Slowly but surely, the natural world is waking up. The chickens are getting up a little earlier and roosting a little later. Even the Americauna, who typically takes the whole winter off, laid one nice blue egg this week.
As I walk around the yard, I see bulbs coming up everywhere, new leaves on the Japanese anemones, and, of course, weeds getting a head start on their competitors.
But my favorite sign of a new growing season is the sight of catkins on our native hazelnut trees.
Catkins are ingenious plant parts. They are typically male – meaning producers of pollen, which is needed to fertilize the female plant parts that make seeds. This is the case with our bushy native hazel trees, whose barely noticeable flowers produce the hazelnuts that squirrels, humans, and blue jays enjoy. Catkins like these depend on the wind to carry the pollen to the flower.
Last week along the Chehalis-Western trail I saw two versions of them on hazel trees just a few fee apart. The catkins on the tree in shade were still small and tight; the one in a slightly sunnier spot had the relaxed and lengthened ones you see in the photo above.
They are so pretty I once brought some in and put them in a vase. Big mistake – they shed copious amounts of pollen all over the place. It’s a good thing no one in my house has allergies.
Pussy willows are probably the most famous catkins, and in certain spots, they are coming on too, though most are weeks away. I’ve read that they are male, and that female willows produce their girl parts a bit later in the spring. You would think that the male and female parts would want to show up at the same time and place, so I’m not sure how pussy willows get it on, so to speak, or even what female willows’ girl parts look like. It feels a little intrusive to investigate this, but I do plan to try.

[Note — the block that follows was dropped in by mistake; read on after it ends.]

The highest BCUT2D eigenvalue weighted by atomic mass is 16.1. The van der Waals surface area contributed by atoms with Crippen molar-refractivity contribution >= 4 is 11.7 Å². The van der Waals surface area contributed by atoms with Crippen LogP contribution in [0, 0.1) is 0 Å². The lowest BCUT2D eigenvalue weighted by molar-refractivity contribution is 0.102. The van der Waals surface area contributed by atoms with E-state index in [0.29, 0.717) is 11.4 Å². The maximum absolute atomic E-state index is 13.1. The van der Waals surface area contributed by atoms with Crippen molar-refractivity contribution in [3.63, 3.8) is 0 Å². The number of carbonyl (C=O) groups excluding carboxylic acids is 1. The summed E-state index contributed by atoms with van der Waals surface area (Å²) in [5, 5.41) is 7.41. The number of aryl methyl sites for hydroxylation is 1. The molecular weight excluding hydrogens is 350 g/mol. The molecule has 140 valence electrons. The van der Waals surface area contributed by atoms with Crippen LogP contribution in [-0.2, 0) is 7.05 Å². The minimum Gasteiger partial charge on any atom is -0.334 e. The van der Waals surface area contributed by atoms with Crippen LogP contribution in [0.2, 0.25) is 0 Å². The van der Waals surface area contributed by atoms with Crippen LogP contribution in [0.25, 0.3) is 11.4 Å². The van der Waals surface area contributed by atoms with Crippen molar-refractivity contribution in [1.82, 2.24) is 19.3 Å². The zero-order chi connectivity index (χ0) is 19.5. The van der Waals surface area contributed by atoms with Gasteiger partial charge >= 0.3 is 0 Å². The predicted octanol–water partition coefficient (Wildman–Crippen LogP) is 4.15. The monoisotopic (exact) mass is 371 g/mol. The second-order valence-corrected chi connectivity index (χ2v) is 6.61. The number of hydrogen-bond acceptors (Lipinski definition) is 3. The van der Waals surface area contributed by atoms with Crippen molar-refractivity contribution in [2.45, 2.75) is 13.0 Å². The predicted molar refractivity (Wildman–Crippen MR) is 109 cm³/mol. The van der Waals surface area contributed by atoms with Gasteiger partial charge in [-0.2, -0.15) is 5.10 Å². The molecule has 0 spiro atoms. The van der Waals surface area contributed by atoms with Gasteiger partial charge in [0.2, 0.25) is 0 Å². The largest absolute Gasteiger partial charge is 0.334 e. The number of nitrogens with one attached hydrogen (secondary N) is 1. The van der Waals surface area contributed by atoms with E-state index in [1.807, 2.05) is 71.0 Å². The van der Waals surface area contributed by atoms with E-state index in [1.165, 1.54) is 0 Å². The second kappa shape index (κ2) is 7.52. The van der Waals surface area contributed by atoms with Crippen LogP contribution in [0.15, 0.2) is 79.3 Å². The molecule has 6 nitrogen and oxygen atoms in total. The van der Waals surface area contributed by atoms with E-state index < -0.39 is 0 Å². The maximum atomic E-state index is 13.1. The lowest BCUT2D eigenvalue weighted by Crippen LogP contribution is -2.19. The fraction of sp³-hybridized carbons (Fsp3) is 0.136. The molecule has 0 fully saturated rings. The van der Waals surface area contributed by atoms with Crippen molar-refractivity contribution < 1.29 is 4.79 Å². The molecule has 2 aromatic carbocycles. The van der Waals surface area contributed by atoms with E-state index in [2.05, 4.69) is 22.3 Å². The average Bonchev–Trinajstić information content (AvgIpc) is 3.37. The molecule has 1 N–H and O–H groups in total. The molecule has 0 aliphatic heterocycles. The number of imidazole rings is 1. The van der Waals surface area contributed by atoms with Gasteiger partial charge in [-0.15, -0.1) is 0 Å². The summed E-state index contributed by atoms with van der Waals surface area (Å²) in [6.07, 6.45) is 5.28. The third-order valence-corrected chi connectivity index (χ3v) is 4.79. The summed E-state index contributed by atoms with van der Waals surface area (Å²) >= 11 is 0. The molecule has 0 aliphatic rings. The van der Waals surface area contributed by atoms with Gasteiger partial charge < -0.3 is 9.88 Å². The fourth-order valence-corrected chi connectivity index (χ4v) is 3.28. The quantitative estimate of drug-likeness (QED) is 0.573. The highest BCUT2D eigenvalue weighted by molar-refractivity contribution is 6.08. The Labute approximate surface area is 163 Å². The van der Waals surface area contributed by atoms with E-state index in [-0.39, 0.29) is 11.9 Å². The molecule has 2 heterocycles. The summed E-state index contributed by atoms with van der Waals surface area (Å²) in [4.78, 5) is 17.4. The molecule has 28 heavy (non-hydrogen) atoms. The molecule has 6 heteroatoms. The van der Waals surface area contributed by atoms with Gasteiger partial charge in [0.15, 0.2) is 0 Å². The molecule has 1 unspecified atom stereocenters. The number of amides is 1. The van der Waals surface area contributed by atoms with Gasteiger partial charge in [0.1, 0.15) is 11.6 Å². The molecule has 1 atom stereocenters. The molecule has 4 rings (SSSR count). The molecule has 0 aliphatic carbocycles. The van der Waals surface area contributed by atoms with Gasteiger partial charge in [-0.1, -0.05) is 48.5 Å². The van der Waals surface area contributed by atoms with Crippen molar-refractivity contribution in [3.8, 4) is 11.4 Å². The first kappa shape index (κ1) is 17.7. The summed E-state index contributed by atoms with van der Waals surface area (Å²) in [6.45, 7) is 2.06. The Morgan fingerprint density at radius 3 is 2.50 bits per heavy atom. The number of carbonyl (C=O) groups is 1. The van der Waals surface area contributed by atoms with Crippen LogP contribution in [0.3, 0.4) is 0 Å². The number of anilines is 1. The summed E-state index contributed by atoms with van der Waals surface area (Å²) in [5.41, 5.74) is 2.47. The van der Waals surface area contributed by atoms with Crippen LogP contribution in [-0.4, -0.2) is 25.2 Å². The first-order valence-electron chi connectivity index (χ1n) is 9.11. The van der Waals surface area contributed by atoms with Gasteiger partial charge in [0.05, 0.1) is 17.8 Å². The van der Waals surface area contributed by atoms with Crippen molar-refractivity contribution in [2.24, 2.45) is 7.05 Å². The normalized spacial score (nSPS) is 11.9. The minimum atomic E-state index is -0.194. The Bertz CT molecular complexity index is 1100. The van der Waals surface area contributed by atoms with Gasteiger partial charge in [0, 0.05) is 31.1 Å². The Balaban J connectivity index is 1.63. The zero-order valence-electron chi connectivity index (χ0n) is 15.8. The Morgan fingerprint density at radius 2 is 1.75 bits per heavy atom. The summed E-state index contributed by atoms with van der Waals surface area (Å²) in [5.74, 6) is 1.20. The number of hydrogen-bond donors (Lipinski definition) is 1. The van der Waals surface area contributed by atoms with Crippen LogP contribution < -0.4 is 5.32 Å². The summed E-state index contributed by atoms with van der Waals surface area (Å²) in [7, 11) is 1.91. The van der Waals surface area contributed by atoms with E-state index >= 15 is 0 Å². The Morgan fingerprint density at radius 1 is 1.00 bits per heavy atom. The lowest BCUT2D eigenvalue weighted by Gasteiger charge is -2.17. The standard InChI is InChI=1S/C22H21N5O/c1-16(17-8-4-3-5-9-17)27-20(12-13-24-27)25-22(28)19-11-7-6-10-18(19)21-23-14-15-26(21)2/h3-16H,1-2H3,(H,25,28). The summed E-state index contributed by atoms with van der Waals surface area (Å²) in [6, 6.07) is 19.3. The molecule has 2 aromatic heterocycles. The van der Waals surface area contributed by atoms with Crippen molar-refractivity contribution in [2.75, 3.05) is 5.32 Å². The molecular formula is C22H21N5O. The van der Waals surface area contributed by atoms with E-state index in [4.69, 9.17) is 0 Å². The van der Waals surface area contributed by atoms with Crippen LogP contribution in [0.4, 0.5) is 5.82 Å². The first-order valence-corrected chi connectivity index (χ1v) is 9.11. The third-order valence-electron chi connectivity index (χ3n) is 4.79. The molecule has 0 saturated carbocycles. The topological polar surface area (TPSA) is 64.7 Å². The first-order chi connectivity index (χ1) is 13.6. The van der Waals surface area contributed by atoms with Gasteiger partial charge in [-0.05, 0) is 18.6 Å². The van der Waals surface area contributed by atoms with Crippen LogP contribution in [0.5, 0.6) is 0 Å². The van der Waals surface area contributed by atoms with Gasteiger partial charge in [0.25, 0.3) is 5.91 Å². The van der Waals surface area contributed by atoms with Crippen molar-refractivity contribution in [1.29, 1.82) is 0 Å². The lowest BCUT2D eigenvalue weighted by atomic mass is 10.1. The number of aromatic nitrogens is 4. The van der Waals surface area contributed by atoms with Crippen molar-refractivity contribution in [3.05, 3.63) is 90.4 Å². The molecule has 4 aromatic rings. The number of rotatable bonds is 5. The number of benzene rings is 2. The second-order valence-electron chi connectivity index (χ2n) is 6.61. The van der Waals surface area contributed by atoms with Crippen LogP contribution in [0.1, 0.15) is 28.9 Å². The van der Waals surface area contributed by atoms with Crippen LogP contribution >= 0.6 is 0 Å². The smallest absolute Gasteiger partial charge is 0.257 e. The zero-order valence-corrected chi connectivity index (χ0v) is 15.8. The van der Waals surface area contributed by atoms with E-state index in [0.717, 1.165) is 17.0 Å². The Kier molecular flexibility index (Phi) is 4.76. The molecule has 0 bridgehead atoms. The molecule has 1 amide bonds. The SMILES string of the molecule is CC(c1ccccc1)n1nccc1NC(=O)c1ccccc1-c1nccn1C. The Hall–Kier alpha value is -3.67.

Alders have a more sensible arrangement: male catkins are located close to the little female cones, so pollen and ovaries are close together. On your next walk, take a look – this is the only tree I know of that is deciduous (it has leaves that fall each autumn) and has cones. This time of year, it’s common to see twigs with last year’s cones on the ground, looking for a place to sprout more alders.
There are some bisexual catkins too; here’s a photo of some on a Sweet Chestnut tree.
If you find all this talk about plant sex confounding, you are not alone. Local naturalist Nancy Partlow emailed me a link to this wonderful explanation, written for novice beekeepers by Rusty Burlew.
Along the way, Burlew tells a story about teaching the facts of life about plant reproduction to a group of tough, tattooed prison inmates who flat out didn’t believe her: “First came flushed faces, uneasy shuffling, and silent gazes . . . Finally, the bravest among them said, ‘Aw cut it out. We ain’t stupid. Plants don’t got like sperm and stuff.’”
Burlew then proceeds to provide the plainest and clearest explanation of the facts of life in the plant world I’ve ever read – and her bee and flower photos are stunning. It’s worth reading more than once.
And yes, plants had sexual reproduction mastered long before humans came along. We just made reproduction so emotionally complicated that grown men are embarrassed to talk about it.
Jill Severn writes from her home in Olympia, where she grows vegetables, flowers and a small flock of chickens. She loves conversation among gardeners. Start one by emailing her at jill@theJOLTnews.com
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thank you for the smile this morning!
Tuesday, January 25, 2022 Report this